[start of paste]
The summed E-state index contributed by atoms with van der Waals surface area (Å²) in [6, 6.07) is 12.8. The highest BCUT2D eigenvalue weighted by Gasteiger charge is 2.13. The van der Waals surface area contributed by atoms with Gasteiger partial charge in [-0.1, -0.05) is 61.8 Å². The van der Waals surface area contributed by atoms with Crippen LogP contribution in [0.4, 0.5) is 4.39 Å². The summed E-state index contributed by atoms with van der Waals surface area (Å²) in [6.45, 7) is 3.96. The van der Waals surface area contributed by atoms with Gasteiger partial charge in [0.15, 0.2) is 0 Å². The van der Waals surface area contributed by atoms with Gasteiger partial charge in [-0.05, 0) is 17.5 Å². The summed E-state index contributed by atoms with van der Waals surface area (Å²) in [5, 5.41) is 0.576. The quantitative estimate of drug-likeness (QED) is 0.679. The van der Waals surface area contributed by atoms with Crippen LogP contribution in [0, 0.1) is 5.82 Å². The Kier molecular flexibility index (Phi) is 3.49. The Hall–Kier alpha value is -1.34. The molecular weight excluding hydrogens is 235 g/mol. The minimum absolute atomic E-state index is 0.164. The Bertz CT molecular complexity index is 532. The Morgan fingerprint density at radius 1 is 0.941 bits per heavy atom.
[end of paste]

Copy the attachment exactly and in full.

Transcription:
The summed E-state index contributed by atoms with van der Waals surface area (Å²) in [6, 6.07) is 12.8. The highest BCUT2D eigenvalue weighted by Gasteiger charge is 2.13. The van der Waals surface area contributed by atoms with Gasteiger partial charge in [-0.1, -0.05) is 61.8 Å². The van der Waals surface area contributed by atoms with Crippen LogP contribution in [0.4, 0.5) is 4.39 Å². The summed E-state index contributed by atoms with van der Waals surface area (Å²) in [6.45, 7) is 3.96. The van der Waals surface area contributed by atoms with Gasteiger partial charge in [0.15, 0.2) is 0 Å². The van der Waals surface area contributed by atoms with Gasteiger partial charge in [-0.05, 0) is 17.5 Å². The summed E-state index contributed by atoms with van der Waals surface area (Å²) in [5, 5.41) is 0.576. The quantitative estimate of drug-likeness (QED) is 0.679. The van der Waals surface area contributed by atoms with Crippen LogP contribution in [0, 0.1) is 5.82 Å². The Kier molecular flexibility index (Phi) is 3.49. The Hall–Kier alpha value is -1.34. The molecular weight excluding hydrogens is 235 g/mol. The minimum absolute atomic E-state index is 0.164. The Bertz CT molecular complexity index is 532. The Morgan fingerprint density at radius 1 is 0.941 bits per heavy atom.